What to make of the LAD bullpen? There is not one reliever who I am sure will come in and shut the door. That is not to mean that I think they will fail, but I am not comfortable that they will succeed 9 out of 10 times or even 4 out of 5.
The two best high leverage relievers are gone and maybe both for the year; Daniel Hudson and Blake Treinen. There was hope that Blake Treinen could be back, but he is weeks away from throwing from the mound. The Dodger PR machine has already missed on the minimal game loss report, and missed on being back after the All Star break report. Is it any wonder why some journalists are now speculating that Blake is truly out for the season? Maybe this is all a front so that teams are not looking to take advantage of the Dodgers come trade deadline.
I do not think any other baseball executive has taken advantage of AF in any trade. In fact the only time I think AF was taken advantage of was his signing of Trevor Bauer, the single biggest mistake of his illustrious career. I do think he was hoodwinked into this from not wanting the Mets or Padres signing him. I am comfortable in knowing that AF and BG will not sell the farm for a pitcher like Luis Castillo or Frankie Montas. Every team wants the Dodgers pitchers, and that is one area AF wants to stay away from. The position players are more in play. I am not sure there is a whole lot of true elite value in any of them, although I would rather wait and see what Miguel Vargas and Michael Busch can do for LAD. I exclude Diego Cartaya from that scenario as well.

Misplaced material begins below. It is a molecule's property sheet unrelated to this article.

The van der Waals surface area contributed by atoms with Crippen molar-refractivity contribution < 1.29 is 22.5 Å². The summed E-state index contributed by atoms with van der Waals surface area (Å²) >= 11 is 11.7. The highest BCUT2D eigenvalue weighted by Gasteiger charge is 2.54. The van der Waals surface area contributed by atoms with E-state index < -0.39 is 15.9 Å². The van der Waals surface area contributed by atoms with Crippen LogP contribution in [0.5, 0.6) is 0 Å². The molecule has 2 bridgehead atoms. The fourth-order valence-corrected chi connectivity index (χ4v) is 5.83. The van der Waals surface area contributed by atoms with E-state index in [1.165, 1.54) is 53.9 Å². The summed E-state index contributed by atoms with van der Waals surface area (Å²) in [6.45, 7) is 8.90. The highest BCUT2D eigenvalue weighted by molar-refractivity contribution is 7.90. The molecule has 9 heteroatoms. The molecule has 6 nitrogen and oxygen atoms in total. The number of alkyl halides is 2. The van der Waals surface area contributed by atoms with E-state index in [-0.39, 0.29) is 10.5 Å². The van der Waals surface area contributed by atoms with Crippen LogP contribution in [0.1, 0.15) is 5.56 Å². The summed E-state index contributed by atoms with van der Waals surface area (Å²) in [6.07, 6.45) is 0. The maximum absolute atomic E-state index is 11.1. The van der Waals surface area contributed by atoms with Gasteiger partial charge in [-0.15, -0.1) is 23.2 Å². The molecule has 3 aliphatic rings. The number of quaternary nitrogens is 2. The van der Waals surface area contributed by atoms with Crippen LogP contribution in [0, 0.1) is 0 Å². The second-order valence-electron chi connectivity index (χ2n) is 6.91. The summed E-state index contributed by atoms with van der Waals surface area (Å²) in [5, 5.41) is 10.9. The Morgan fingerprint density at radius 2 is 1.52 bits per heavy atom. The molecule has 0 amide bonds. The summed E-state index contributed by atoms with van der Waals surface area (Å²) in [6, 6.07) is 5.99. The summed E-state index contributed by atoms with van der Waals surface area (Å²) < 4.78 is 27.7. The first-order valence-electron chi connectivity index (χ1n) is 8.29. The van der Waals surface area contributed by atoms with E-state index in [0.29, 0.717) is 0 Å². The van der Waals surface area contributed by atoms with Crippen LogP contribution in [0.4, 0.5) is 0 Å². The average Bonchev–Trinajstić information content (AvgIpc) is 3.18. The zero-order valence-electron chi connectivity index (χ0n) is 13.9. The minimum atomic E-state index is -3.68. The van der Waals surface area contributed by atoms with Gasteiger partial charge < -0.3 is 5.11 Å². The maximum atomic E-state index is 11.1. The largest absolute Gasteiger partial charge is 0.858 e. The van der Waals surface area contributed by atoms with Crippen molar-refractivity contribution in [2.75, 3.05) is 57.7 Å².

The only pitcher prospect AF has traded since 2015 that has been successful at the MLB level has been Frankie Montas. But he was not the one that Oakland sought most of all. That was Grant Holmes, and he is still mired in MiLB. Holmes is no longer one of the top prospects in the A’s organization, and is pitching miserably in AAA. Holmes was #4 and Montas was #5 in the LAD prospect list at the time of the trade. Holmes was the last #1 selection for the Ned Colletti/Logan White regime.
Pitching is a tenuous strength because of the paucity of current talent depth. But it is the offense that is failing the team this month. Okay, maybe failing is a bit harsh, but it certainly is not a strength right now. Here is a look at the offense for June (before Wednesday’s game).
Just to be clear, the ranking of 7th in K%, is the 7th highest K%, not 7th least. Here is what Doc said about the offense after being shut out at Coors.
“I don’t think that we’re clicking. I think that certainly, you can look at roster, you can look at the back of the baseball cards, and certainly, the run differential. But each game, I just think that with the offense, there’s been inconsistencies in performance. We got shutout last night at Coors.”
Yes, I fully acknowledge that the offense showed up in the final game at Coors. But we have been fooled before to believe the offense was turning the corner. We need to see if they stay consistent through the 10 game homestand, including 4 with the Padres.
Okay, the Dodgers are headed home to face the Padres with a 1.5 game lead. They need to open a lead. The Padres will be starting Joe Musgrove, followed by Blake Snell, Yu Darvish, and MacKenzie Gore. The Dodgers will counter with Mitch White, Tony Gonsolin, Tyler Anderson, and Clayton Kershaw.